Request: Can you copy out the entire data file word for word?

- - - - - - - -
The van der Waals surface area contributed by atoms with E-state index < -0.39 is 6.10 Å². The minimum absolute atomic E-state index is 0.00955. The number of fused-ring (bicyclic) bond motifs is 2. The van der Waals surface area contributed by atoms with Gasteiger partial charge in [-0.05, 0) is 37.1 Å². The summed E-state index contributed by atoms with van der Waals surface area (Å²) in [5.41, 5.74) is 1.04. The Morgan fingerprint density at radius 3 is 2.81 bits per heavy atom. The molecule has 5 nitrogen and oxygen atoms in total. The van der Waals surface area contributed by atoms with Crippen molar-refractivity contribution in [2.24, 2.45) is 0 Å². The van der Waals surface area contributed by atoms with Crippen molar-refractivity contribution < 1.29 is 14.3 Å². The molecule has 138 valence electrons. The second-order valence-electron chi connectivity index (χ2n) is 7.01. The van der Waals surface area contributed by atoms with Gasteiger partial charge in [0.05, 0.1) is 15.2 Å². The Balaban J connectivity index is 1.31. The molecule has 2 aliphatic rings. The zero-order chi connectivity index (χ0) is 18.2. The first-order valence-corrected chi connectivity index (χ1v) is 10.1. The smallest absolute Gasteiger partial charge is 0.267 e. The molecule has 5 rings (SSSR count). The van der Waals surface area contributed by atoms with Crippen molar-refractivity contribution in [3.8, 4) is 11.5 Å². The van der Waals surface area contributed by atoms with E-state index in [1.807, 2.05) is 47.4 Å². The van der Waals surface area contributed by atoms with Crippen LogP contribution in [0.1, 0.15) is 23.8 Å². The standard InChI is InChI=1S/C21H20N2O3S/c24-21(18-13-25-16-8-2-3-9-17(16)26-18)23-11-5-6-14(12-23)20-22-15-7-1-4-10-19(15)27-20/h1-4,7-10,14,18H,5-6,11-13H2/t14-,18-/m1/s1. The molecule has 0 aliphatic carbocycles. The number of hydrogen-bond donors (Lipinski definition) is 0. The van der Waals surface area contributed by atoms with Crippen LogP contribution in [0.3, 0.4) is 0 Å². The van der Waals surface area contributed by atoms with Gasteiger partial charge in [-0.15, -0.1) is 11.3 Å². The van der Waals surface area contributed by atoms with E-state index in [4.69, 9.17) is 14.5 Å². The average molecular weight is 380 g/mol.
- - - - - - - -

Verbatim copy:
The van der Waals surface area contributed by atoms with E-state index < -0.39 is 6.10 Å². The minimum absolute atomic E-state index is 0.00955. The number of fused-ring (bicyclic) bond motifs is 2. The van der Waals surface area contributed by atoms with Gasteiger partial charge in [-0.05, 0) is 37.1 Å². The summed E-state index contributed by atoms with van der Waals surface area (Å²) in [5.41, 5.74) is 1.04. The Morgan fingerprint density at radius 3 is 2.81 bits per heavy atom. The molecule has 5 nitrogen and oxygen atoms in total. The van der Waals surface area contributed by atoms with Crippen molar-refractivity contribution in [2.24, 2.45) is 0 Å². The van der Waals surface area contributed by atoms with Crippen molar-refractivity contribution < 1.29 is 14.3 Å². The molecule has 138 valence electrons. The second-order valence-electron chi connectivity index (χ2n) is 7.01. The van der Waals surface area contributed by atoms with Gasteiger partial charge in [0.05, 0.1) is 15.2 Å². The Balaban J connectivity index is 1.31. The molecule has 2 aliphatic rings. The zero-order chi connectivity index (χ0) is 18.2. The first-order valence-corrected chi connectivity index (χ1v) is 10.1. The smallest absolute Gasteiger partial charge is 0.267 e. The molecule has 5 rings (SSSR count). The van der Waals surface area contributed by atoms with Crippen molar-refractivity contribution in [3.8, 4) is 11.5 Å². The van der Waals surface area contributed by atoms with E-state index in [1.807, 2.05) is 47.4 Å². The van der Waals surface area contributed by atoms with Crippen LogP contribution in [0.1, 0.15) is 23.8 Å². The standard InChI is InChI=1S/C21H20N2O3S/c24-21(18-13-25-16-8-2-3-9-17(16)26-18)23-11-5-6-14(12-23)20-22-15-7-1-4-10-19(15)27-20/h1-4,7-10,14,18H,5-6,11-13H2/t14-,18-/m1/s1. The molecule has 0 aliphatic carbocycles. The number of hydrogen-bond donors (Lipinski definition) is 0. The van der Waals surface area contributed by atoms with Crippen LogP contribution in [0.3, 0.4) is 0 Å². The van der Waals surface area contributed by atoms with Gasteiger partial charge in [-0.15, -0.1) is 11.3 Å². The van der Waals surface area contributed by atoms with E-state index in [4.69, 9.17) is 14.5 Å². The average molecular weight is 380 g/mol.